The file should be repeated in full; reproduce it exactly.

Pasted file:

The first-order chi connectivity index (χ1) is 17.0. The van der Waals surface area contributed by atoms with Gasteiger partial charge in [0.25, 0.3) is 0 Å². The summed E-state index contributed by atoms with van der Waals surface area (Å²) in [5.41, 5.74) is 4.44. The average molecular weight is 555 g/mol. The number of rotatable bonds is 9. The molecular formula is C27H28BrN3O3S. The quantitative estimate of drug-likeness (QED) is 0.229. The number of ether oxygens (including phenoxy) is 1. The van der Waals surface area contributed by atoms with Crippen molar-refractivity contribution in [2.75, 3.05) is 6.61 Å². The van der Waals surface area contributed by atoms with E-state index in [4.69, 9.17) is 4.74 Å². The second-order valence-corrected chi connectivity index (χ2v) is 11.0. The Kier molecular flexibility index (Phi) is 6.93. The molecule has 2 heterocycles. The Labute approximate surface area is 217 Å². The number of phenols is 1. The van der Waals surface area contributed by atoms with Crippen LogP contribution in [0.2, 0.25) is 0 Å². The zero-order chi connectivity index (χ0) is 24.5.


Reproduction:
The first-order chi connectivity index (χ1) is 17.0. The van der Waals surface area contributed by atoms with Gasteiger partial charge in [0.25, 0.3) is 0 Å². The summed E-state index contributed by atoms with van der Waals surface area (Å²) in [5.41, 5.74) is 4.44. The average molecular weight is 555 g/mol. The number of rotatable bonds is 9. The molecular formula is C27H28BrN3O3S. The quantitative estimate of drug-likeness (QED) is 0.229. The number of ether oxygens (including phenoxy) is 1. The van der Waals surface area contributed by atoms with Crippen molar-refractivity contribution in [2.75, 3.05) is 6.61 Å². The van der Waals surface area contributed by atoms with E-state index in [4.69, 9.17) is 4.74 Å². The second-order valence-corrected chi connectivity index (χ2v) is 11.0. The Kier molecular flexibility index (Phi) is 6.93. The molecule has 2 heterocycles. The Labute approximate surface area is 217 Å². The number of phenols is 1. The van der Waals surface area contributed by atoms with Crippen LogP contribution in [0.2, 0.25) is 0 Å². The zero-order chi connectivity index (χ0) is 24.5.